Blog/CYM Blog

Yeah…but…

I walked into the retreat almost completely defeated. As I shared with my small group, people’s faces went from empathetic to confused as I shared:

Things this year have been amazing. We see more and more teens every week. We have a great peer group. We built a brand new youth center. The bishop is coming to do an end of the year XLT for us. But, I just feel like a failure.

It was my first retreat I attended for myself as a youth minister, and I was journeying with several other youth ministers. You can imagine their confusion as I shared how broken I felt even as things at my parish were thriving. I mean, isn’t that the youth ministry dream? A thriving parish? Supportive pastor and bishop? Engaged parents?

So why did I feel like a failure? The answer came in the form of a question asked during our first session:

What do you place your hope in?

The entire retreat reflected on the second reading from this past Sunday’s liturgy (Romans 5:1-5). It speaks about a hope that does not disappoint.

But all of my hopes seemed to disappoint me, even when they should’ve been fulfilling me. I hoped for great numbers of teens, conversion, and support and I found it all. I couldn’t shake the feeling of disappointment, though. I played the game of “Yeah…but…”

Yeah, we’ve got a lot of teens, but aren’t there more teens to reach?

Yeah, we built a brand new youth center, but isn’t there a better youth center to build?

Yeah, our priest is supportive, but what about the rest of our staff?

Do you ever play that game? It is a sure recipe for disappointment and defeat. You can never win with “Yeah, but,” because there will always be something more. When we place our hope in earthly things, we will always be disappointed. It doesn’t even have to be ministry related.

There is always going to be a bigger house, better job, newer car, or more exotic vacations. As long as social media is driven by perfectly curated and chosen Instagram and Facebook posts of family vacations, we are always going to be wanting more. Those things we once hoped for suddenly become meaningless.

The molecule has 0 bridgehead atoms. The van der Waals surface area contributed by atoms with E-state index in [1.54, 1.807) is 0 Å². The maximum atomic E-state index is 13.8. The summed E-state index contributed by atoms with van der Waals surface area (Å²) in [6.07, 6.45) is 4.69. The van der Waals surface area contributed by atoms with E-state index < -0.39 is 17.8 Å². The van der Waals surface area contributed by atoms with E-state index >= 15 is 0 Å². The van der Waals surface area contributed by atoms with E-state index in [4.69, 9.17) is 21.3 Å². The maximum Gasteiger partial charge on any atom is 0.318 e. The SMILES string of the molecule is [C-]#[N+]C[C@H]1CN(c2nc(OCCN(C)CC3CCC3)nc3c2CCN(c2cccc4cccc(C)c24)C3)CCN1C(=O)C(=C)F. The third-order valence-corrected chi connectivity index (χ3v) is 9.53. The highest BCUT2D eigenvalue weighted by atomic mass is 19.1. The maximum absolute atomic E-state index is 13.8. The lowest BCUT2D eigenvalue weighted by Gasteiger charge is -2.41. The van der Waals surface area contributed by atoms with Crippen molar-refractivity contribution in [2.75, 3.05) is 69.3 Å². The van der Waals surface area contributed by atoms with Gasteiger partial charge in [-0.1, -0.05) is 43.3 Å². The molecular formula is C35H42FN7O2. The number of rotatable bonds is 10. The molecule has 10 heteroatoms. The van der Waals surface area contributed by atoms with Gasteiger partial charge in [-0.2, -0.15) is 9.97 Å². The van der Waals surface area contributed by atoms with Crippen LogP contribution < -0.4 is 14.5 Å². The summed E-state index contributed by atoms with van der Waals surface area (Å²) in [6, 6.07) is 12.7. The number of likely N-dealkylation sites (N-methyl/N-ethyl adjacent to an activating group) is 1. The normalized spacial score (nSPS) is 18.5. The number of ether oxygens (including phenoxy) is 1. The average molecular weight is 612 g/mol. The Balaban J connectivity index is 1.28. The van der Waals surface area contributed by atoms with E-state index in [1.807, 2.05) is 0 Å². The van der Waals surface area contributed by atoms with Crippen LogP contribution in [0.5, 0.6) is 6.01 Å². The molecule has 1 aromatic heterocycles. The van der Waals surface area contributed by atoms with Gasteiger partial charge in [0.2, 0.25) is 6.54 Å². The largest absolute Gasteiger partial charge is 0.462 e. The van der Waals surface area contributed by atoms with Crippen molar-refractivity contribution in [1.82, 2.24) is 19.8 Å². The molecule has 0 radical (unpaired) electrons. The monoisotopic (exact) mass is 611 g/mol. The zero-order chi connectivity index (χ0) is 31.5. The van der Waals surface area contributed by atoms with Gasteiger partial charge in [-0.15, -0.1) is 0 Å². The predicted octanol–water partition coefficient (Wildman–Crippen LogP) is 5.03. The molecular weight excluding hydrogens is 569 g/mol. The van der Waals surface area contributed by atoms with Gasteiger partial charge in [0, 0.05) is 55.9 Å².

This mentality can be easily summed up with the axiom:

I despise that which I have and desire that which I have not.

I lived this mentality perfectly until I began praying Romans 5.

As people in ministry, we forget the truth we preach. Jesus Christ is our greatest hope. Our home is not here, and our hope is in heaven. This is the big hope. It isn’t bad to hope for other things. Much of what I hoped for in ministry was noble. We should want our ministry to be successful in reaching souls. We should want to reach more teens. We should hope and work toward support from our pastors. But, these can’t become our big hopes. Our lives can’t rise and fall on them. What happens if our hopes fail to materialize? Or, worse, what happens when they do, and it isn’t what we hoped for?

The hope we have in Jesus doesn’t disappoint, but too often He is the afterthought to our planning and goal setting. If you don’t begin your goals with the personal goal to get to Heaven, you’ve already failed. If your biggest hope isn’t in Jesus and the eternal life He gives, no other hope will satisfy. You are doomed to a lifetime of disappointment, constantly sloughing off blessings with, “Yeah…but,” until eventually you don’t see blessings at all. You just see disappointment and failure where none exists. That isn’t abundant life. That is a prison.

This week, St. Paul challenges us to reassess where we place our hope. Is it in something that ultimately could disappoint? Or is it eternal, unwavering and secure in Christ?

Hope in Christ and live free of disappointment. Nothing else will satisfy. Everything you need you already have. We simply need to recognize it.

 

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About the Author

Joel Stepanek

I spent most of my 8th grade year in detention because there wasn’t a dare I wouldn’t accept. But in high school, my youth minister dared me to follow Christ and I haven’t looked back. I love all things Wisconsin, especially the Green Bay Packers. I can probably eat more cheese than you. (Please don’t dare me to prove it.) Follow me on Twitter and Instagram at @LT_Jstepanek.

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